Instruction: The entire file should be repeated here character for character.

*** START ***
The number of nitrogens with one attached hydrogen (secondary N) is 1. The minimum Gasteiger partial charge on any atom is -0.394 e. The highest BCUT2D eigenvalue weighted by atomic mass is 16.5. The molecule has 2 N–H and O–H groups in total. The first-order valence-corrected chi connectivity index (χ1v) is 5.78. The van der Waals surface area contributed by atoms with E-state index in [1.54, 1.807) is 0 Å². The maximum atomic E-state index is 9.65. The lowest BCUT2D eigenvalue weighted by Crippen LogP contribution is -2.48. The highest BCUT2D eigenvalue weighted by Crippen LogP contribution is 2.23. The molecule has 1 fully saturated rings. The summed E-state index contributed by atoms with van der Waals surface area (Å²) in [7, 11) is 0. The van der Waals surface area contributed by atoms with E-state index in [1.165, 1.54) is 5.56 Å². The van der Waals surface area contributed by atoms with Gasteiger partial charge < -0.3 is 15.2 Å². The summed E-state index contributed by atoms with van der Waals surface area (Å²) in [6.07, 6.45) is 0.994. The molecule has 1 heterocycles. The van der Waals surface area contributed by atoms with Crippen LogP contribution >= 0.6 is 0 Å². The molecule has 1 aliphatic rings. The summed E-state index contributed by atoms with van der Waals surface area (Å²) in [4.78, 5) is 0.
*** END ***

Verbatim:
The number of nitrogens with one attached hydrogen (secondary N) is 1. The minimum Gasteiger partial charge on any atom is -0.394 e. The highest BCUT2D eigenvalue weighted by atomic mass is 16.5. The molecule has 2 N–H and O–H groups in total. The first-order valence-corrected chi connectivity index (χ1v) is 5.78. The van der Waals surface area contributed by atoms with E-state index in [1.54, 1.807) is 0 Å². The maximum atomic E-state index is 9.65. The lowest BCUT2D eigenvalue weighted by Crippen LogP contribution is -2.48. The highest BCUT2D eigenvalue weighted by Crippen LogP contribution is 2.23. The molecule has 1 fully saturated rings. The summed E-state index contributed by atoms with van der Waals surface area (Å²) in [7, 11) is 0. The van der Waals surface area contributed by atoms with E-state index in [1.165, 1.54) is 5.56 Å². The van der Waals surface area contributed by atoms with Gasteiger partial charge < -0.3 is 15.2 Å². The summed E-state index contributed by atoms with van der Waals surface area (Å²) in [6.07, 6.45) is 0.994. The molecule has 1 heterocycles. The van der Waals surface area contributed by atoms with Crippen LogP contribution >= 0.6 is 0 Å². The molecule has 1 aliphatic rings. The summed E-state index contributed by atoms with van der Waals surface area (Å²) in [4.78, 5) is 0.